Reagan launched his 1980 general election campaign with a speech lauding “states’ rights” outside Philadelphia, Mississippi — the site of the notorious “Mississippi Burning” murder of three civil rights workers in 1964.

James Chaney, Mickey Schwerner and Andrew Goodman were abducted and killed in Mississippi by the local Ku Klux Klan in June 1964 — a case that garnered enormous national attention because, as Schwerner’s widow said, he and Goodman were white.

On August 3, 1980, Reagan traveled to the Neshoba County Fair, which a prominent state Republican had recommended as the place to find “George Wallace-inclined voters.” There — within walking distance of the earthen dam where the murderers of the three civil rights workers had surreptitiously buried them just 16 years before — Reagan delivered a speech including these lines:

I know that in speaking to this crowd, that I’m speaking to what has to be about 90 percent Democrat. I just meant by party affiliation. I didn’t mean how you feel now. I was a Democrat most of my life myself. …

I believe in states’ rights. … And I believe that we’ve distorted the balance of our government today by giving powers that were never intended in the Constitution to that federal establishment. …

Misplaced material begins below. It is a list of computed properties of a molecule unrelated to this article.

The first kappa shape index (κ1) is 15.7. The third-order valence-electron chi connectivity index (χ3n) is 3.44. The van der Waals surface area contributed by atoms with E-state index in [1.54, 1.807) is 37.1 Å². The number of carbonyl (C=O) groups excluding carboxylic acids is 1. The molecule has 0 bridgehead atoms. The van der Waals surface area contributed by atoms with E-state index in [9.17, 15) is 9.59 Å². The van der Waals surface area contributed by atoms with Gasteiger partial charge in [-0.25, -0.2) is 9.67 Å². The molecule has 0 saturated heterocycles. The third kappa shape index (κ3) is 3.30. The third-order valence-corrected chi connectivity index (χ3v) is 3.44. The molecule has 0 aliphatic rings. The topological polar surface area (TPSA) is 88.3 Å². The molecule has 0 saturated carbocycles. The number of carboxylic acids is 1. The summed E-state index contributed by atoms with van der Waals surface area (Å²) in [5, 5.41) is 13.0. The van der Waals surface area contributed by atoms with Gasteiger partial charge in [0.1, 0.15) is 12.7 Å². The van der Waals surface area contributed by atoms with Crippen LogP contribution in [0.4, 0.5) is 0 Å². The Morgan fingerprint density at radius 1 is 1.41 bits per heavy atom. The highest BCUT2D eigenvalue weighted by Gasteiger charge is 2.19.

As columnist William Raspberry wrote upon Reagan’s death, his endorsement of “states’ rights” — the same phrase white Southerners had used for decades to justify Jim Crow segregation — was “bitter symbolism for black Americans” and “an important bouquet in [GOP] courtship” of Dixiecrats.

The “states’ rights” reference was just one of many racist dog-whistles Reagan employed throughout his political career. During his unsuccessful 1976 run for the Republican presidential nomination, Reagan decried “welfare queens” and a “strapping young buck” who bought T-bone steaks with food stamps. In his 1984 reelection campaign he even returned to Philadelphia and declared that “the South shall rise again.”


https://theintercept.com/2015/09/16/seven-things-reagan-wont-mentioned-tonight-gops-debate/


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Response to Rhiannon12866 (Reply #74)

Fri Jul 19, 2019, 04:31 AM

77. Yup. And coming to our beloved NYC right after it's native son, Lennon, was killed.

To remind us he didn't support gun control, while the city and the world, mourned. He was a real bastard.

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Response to Cetacea (Reply #77)

Fri Jul 19, 2019, 04:40 AM

78. That really was the beginning of starting down this terrible path

And it all has culminated in the unimaginable horror of Trump.

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Response to Soph0571 (Original post)

Fri Jul 19, 2019, 06:47 AM

81. Source:

Jimmy Carter
Energy and the National Goals - A Crisis of Confidence
delivered 15 July, 1979

Text and audio of full speech:
https://www.americanrhetoric.com/speeches/jimmycartercrisisofconfidence.htm

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Response to sl8 (Reply #81)

Fri Jul 19, 2019, 11:16 AM

83. Thank you.

Much appreciated.

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Response to VOX (Reply #83)

Fri Jul 19, 2019, 12:42 PM

84. De nada. n/t